Saturday, May 10, 2014

Coast to Coast: Day 3: Kansas City, MO. Saturday, May 10, 2014

     I didn't wake up feeling too refreshed, but I had plenty of sleep. I opened my tent just as the other motorcyclist left at around 8 am, and that was the end of our relationship. No keeping in touch, no exchange of numbers, just here together for a slip of time before fading out of existence. It’s kind of cool that way. It has an aura of mysteriousness to it, and in the end, only made me feel more isolated.

     Within an hour I had my stuff packed and was on my way downtown to Kansas City, which was only about twenty miles from the previous night’s campsite. Since I left for my trip, my throttle became increasingly harder to pull as the grip kept slipping. I stopped at a downtown bike shop called "Cafe Racer" to get it fixed. I was really worried that I would be spending the whole day at the shop instead of getting to the doctor.

     The inside of the repair shop was small, but it felt open because the ceilings were high and the repair stations were visible from the waiting area just inside the front door. There were some vintage bikes on display here, but the one that caught my attention was a 1960’s BSA.

     I talked with the staff, and I was pleased to see that they understood my situation and that I was far away from home. One of the mechanics stopped working on the Honda he was servicing to bring his full attention to my bike. He knew everything about my motorcycle. He could simply look at a part of my bike and tell me if it was a reproduction or an original part. He told me that he had been fixing bikes since before mine was made. No kidding.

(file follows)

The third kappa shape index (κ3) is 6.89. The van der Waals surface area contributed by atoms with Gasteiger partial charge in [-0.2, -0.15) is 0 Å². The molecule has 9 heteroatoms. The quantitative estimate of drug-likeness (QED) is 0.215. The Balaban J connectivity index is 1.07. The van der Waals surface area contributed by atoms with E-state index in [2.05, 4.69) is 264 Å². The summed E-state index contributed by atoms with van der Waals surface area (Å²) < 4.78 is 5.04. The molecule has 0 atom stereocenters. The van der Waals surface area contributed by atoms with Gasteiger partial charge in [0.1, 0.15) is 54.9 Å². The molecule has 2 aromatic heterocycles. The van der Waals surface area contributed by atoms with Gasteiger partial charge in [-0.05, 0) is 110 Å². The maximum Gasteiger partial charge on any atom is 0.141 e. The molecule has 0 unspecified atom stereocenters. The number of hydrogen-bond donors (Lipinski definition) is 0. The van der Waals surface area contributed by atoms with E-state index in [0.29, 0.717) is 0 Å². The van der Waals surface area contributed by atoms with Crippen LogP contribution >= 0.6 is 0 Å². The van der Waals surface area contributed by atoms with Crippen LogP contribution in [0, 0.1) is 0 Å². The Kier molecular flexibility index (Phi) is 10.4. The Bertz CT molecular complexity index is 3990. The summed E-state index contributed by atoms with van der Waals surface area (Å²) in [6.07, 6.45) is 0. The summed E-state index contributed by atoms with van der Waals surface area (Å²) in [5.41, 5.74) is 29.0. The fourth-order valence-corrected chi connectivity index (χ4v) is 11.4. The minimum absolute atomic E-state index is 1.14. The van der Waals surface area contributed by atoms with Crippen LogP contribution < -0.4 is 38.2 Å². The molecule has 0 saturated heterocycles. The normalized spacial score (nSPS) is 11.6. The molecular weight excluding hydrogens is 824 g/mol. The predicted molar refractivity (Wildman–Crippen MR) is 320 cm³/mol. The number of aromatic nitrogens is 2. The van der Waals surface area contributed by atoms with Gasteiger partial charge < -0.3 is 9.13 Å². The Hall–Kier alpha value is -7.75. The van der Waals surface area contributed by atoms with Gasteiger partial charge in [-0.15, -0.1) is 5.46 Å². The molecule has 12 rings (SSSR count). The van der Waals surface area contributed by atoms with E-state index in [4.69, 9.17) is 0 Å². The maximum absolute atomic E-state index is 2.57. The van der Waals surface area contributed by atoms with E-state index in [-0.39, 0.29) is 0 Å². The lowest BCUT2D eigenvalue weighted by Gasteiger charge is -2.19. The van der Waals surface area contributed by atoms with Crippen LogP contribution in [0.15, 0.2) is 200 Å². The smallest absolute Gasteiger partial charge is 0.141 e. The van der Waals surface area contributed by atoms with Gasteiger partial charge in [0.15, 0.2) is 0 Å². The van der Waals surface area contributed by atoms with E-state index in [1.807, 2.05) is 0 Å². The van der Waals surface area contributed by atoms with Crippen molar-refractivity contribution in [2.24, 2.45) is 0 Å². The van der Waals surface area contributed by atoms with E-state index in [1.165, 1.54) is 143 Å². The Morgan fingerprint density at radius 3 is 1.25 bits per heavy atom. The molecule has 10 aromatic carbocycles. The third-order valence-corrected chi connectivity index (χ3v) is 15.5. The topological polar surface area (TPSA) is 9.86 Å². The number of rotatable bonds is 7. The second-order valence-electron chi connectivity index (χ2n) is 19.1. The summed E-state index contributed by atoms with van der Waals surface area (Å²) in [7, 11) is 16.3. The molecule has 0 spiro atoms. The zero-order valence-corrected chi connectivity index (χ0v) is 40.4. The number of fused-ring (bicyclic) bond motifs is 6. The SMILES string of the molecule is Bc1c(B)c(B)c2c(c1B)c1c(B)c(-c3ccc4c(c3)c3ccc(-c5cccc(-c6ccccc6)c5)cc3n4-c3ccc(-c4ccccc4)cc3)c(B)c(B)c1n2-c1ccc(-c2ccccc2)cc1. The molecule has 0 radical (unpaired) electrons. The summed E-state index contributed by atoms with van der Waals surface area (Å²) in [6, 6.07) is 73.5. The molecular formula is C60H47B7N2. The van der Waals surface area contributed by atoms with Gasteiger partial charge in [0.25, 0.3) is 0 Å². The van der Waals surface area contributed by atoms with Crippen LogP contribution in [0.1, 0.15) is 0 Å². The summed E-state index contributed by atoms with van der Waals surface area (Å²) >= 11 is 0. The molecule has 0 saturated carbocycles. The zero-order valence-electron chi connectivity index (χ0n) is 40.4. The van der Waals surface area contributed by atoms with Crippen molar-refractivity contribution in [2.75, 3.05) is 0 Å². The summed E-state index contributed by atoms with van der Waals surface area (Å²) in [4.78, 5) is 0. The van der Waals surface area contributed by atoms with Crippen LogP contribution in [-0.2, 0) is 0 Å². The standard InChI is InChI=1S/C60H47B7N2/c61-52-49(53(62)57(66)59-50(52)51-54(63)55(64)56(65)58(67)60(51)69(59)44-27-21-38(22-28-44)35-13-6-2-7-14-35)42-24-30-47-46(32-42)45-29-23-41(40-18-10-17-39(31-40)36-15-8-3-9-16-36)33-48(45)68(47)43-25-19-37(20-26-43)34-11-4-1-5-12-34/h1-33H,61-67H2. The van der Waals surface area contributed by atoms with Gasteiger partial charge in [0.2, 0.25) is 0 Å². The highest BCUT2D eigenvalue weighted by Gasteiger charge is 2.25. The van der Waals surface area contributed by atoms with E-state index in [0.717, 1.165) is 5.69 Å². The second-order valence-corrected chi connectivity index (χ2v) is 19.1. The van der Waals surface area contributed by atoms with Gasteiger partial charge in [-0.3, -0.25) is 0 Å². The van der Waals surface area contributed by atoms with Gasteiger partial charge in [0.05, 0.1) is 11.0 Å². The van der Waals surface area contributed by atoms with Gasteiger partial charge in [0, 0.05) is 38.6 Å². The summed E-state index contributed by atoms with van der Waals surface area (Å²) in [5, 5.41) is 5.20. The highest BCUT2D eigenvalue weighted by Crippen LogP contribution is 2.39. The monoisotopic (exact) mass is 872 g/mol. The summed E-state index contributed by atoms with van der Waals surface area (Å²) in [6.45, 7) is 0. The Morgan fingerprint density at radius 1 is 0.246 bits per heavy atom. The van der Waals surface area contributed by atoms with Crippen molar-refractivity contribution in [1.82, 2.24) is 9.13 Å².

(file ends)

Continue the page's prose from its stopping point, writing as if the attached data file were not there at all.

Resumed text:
A beautiful, vintage BSA in the motorcycle shop

     He told me that in order to properly fit the throttle on the handlebar (I forgot the reason), he needed to cut off a small section of the handlebar. He informed me that the handlebar was close, but not an original part, so I let him. He cut off a very small piece which I fashioned into a ring.

     I was at the shop for maybe an hour and a half, so I stayed occupied by having a conversation with the owner of a Kawasaki ZX-14R. I knew that this Kawasaki had a 1,400cc, almost 200 horsepower engine and weighed the same as my motorcycle. I looked at this bike online long before my trip. Anyone crazy enough to buy this machine was definitely worth talking to. He said he lived in the area, and went through tires every 6,000 miles. I found that hard to believe, since I would go through tires every 500 miles if I owned that hunk of metal, but maybe that’s why I wouldn’t own one. He was just there for an oil change. I noticed the Kawasaki had some tasteful decals, which the owner said was put on by the factory.

     By the time I left the “Cafe Racer”, my throttle was easy to roll again. The grip still slipped, but only a little. In the interest of time, we decided that the glue holding the grip to the throttle was dry enough that I could continue on my journey. By the time I left the shop, I figured that I could check in to the hotel.

     Check in time at the Hampton Inn was 3:00 pm, and I was there at 11:30 am. Luckily, the hotel staff had just finished cleaning my room, so they allowed me to take the luggage off my bike and take it up there. On my way to the elevator, there was a woman a few years older than me who was massively hitting on me, but I was too tired to say anything smart. When I came back down the elevator, the concierge asked me if she was bothering me. I said no (since she was kinda cute), and the concierge told me that she was travelling with someone else. Uh oh. It occurred to me that either she was a "high class" prostitute, or she was a cheater. I wasn't going to deal with either.